Location: Holland, Michigan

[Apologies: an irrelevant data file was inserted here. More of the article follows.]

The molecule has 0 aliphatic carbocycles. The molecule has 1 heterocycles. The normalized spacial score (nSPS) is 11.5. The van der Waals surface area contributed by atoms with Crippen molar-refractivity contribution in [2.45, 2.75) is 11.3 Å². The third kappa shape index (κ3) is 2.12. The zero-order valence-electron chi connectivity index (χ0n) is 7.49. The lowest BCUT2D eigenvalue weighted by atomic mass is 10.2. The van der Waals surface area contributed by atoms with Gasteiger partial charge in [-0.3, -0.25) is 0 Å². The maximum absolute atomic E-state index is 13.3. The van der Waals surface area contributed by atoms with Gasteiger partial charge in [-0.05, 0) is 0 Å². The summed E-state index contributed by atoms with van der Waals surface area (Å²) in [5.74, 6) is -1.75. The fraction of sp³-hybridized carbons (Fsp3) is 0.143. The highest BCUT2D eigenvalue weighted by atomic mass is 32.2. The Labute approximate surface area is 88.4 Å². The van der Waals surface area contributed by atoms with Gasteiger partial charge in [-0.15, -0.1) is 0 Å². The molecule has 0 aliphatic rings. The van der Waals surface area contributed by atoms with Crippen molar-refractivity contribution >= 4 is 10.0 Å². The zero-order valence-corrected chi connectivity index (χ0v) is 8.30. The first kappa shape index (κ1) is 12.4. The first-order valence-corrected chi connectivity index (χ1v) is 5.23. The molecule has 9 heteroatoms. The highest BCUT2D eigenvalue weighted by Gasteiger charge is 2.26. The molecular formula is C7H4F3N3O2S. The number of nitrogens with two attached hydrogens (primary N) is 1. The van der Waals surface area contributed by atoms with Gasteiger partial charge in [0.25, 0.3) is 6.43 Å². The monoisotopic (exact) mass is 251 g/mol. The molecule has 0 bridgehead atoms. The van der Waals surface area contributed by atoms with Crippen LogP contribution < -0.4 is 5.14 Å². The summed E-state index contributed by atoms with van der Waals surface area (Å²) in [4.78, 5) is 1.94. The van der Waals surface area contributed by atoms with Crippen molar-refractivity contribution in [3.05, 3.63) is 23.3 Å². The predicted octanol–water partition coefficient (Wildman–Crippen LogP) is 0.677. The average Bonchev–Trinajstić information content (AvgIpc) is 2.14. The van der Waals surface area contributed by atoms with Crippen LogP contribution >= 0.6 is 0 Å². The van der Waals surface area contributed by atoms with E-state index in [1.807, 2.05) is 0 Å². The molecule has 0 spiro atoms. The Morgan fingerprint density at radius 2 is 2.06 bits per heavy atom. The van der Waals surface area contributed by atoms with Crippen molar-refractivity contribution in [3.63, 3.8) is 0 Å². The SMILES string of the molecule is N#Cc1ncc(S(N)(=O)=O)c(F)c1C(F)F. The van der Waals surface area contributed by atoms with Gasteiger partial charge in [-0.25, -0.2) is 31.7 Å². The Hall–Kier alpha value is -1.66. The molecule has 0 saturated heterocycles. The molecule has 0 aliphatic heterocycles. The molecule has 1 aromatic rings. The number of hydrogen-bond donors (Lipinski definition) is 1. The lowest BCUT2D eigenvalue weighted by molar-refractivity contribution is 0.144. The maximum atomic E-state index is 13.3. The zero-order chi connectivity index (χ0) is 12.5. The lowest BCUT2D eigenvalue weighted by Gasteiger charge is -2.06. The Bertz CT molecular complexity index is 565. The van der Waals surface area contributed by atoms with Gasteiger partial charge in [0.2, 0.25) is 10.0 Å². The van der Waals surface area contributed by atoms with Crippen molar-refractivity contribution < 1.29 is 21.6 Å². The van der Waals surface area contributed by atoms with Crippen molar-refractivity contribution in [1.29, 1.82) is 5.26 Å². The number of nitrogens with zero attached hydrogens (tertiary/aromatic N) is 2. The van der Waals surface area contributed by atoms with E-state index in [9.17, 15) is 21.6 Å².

Shear House is conceived as a prototype to fill the “Missing Middle,” a series of housing typologies providing walkable, urban living that bridges the gap between suburban, detached homes and dense urban living and commercial development. Of the Missing Middle housing types, a live/work typology, providing both residential and commercial space, is a natural fit for sites at a threshold between traditional suburban neighborhood of single-family homes and retail and commercial programs, along an urban arterial street. The organization and massing of the project is set up as a modular grid of interior and exterior spaces working together to bridge between the scale of a dense urban street, with a more commercial focus, and single-family residential neighborhoods. While this design proposal uses a specific site located in Detroit, Michigan for its context, the design strategy is a prototype, applicable to any site appropriate for creating this bridge between dense urban development and single-family residential neighborhoods. This massing also maximizes natural light reaching interior spaces, and views out to the surrounding community. Shear House proposes an architectural concept that “shears,” or shifts, the live and work programs in section to establish voids of community space for residents that become shared interior entry foyers/living rooms at the street level, and exterior gardens at the residential level. The living units themselves are then also “sheared” vertically. This intertwines the vertical circulation in the center, while maintaining separation for private circulation within in each unit. Fundamentally, the purpose of this metaphorical "knot" is to create blended access to shared community space for residents. Overall, the mix of live/work program, and the organization of this program in plan and section, is intended to foster natural interaction between residents, and the larger community, that is more continually active during days, nights and weekends.